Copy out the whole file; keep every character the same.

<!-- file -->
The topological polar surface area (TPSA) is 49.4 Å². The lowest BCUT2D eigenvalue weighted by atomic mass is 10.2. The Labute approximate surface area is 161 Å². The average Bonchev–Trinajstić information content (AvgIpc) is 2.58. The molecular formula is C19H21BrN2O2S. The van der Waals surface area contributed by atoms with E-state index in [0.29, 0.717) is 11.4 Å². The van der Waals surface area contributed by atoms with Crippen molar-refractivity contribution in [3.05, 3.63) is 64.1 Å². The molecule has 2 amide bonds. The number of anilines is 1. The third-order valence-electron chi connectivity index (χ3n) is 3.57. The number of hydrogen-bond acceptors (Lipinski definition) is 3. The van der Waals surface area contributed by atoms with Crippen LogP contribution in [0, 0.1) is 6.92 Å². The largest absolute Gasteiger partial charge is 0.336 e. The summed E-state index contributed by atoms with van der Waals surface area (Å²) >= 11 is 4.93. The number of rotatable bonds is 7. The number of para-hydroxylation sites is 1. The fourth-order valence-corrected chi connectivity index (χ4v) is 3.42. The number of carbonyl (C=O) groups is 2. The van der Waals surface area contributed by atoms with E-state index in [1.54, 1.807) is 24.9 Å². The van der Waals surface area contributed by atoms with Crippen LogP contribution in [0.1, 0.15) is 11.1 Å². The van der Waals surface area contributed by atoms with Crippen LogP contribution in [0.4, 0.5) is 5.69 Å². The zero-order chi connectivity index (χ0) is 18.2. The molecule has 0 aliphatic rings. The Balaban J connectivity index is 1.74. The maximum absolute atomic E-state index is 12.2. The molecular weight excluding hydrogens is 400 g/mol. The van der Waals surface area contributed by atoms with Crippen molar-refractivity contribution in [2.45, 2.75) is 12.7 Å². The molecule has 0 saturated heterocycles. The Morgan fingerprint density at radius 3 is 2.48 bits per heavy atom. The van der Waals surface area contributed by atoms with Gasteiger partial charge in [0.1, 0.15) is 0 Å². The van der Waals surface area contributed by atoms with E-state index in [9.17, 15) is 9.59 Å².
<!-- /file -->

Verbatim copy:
The topological polar surface area (TPSA) is 49.4 Å². The lowest BCUT2D eigenvalue weighted by atomic mass is 10.2. The Labute approximate surface area is 161 Å². The average Bonchev–Trinajstić information content (AvgIpc) is 2.58. The molecular formula is C19H21BrN2O2S. The van der Waals surface area contributed by atoms with E-state index in [0.29, 0.717) is 11.4 Å². The van der Waals surface area contributed by atoms with Crippen molar-refractivity contribution in [3.05, 3.63) is 64.1 Å². The molecule has 2 amide bonds. The number of anilines is 1. The third-order valence-electron chi connectivity index (χ3n) is 3.57. The number of hydrogen-bond acceptors (Lipinski definition) is 3. The van der Waals surface area contributed by atoms with Crippen LogP contribution in [0, 0.1) is 6.92 Å². The largest absolute Gasteiger partial charge is 0.336 e. The summed E-state index contributed by atoms with van der Waals surface area (Å²) >= 11 is 4.93. The number of rotatable bonds is 7. The number of para-hydroxylation sites is 1. The fourth-order valence-corrected chi connectivity index (χ4v) is 3.42. The number of carbonyl (C=O) groups is 2. The van der Waals surface area contributed by atoms with E-state index in [1.54, 1.807) is 24.9 Å². The van der Waals surface area contributed by atoms with Crippen LogP contribution in [0.1, 0.15) is 11.1 Å². The van der Waals surface area contributed by atoms with Crippen LogP contribution in [0.4, 0.5) is 5.69 Å². The zero-order chi connectivity index (χ0) is 18.2. The molecule has 0 aliphatic rings. The Balaban J connectivity index is 1.74. The maximum absolute atomic E-state index is 12.2. The molecular weight excluding hydrogens is 400 g/mol. The van der Waals surface area contributed by atoms with Crippen molar-refractivity contribution in [2.45, 2.75) is 12.7 Å². The molecule has 0 saturated heterocycles. The Morgan fingerprint density at radius 3 is 2.48 bits per heavy atom. The van der Waals surface area contributed by atoms with Gasteiger partial charge in [0.1, 0.15) is 0 Å². The van der Waals surface area contributed by atoms with E-state index in [9.17, 15) is 9.59 Å².